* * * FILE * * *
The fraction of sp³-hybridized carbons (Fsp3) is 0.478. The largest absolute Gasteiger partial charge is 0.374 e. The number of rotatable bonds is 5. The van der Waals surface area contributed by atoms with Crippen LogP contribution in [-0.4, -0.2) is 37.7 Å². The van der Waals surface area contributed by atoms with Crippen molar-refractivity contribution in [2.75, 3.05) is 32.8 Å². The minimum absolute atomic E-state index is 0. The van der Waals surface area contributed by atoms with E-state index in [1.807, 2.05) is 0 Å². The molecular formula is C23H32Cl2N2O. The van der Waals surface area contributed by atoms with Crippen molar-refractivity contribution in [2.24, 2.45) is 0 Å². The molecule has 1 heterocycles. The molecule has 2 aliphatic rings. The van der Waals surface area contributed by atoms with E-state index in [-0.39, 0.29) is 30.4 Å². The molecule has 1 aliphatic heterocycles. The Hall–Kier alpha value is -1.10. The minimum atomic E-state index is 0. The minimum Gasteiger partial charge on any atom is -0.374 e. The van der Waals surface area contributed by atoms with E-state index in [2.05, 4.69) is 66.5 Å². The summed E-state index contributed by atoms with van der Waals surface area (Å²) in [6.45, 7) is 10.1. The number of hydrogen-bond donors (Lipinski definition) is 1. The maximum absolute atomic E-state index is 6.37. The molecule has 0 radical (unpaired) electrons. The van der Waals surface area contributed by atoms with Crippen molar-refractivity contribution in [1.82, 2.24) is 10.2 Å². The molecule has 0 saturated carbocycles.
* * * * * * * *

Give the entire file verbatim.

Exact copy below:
The fraction of sp³-hybridized carbons (Fsp3) is 0.478. The largest absolute Gasteiger partial charge is 0.374 e. The number of rotatable bonds is 5. The van der Waals surface area contributed by atoms with Crippen LogP contribution in [-0.4, -0.2) is 37.7 Å². The van der Waals surface area contributed by atoms with Crippen molar-refractivity contribution in [2.75, 3.05) is 32.8 Å². The minimum absolute atomic E-state index is 0. The van der Waals surface area contributed by atoms with E-state index in [1.807, 2.05) is 0 Å². The molecular formula is C23H32Cl2N2O. The van der Waals surface area contributed by atoms with Crippen molar-refractivity contribution in [2.24, 2.45) is 0 Å². The molecule has 1 heterocycles. The molecule has 2 aliphatic rings. The van der Waals surface area contributed by atoms with E-state index in [-0.39, 0.29) is 30.4 Å². The molecule has 1 aliphatic heterocycles. The Hall–Kier alpha value is -1.10. The minimum atomic E-state index is 0. The minimum Gasteiger partial charge on any atom is -0.374 e. The van der Waals surface area contributed by atoms with E-state index in [2.05, 4.69) is 66.5 Å². The summed E-state index contributed by atoms with van der Waals surface area (Å²) in [6.45, 7) is 10.1. The number of hydrogen-bond donors (Lipinski definition) is 1. The maximum absolute atomic E-state index is 6.37. The molecule has 0 radical (unpaired) electrons. The van der Waals surface area contributed by atoms with Crippen molar-refractivity contribution in [1.82, 2.24) is 10.2 Å². The molecule has 0 saturated carbocycles.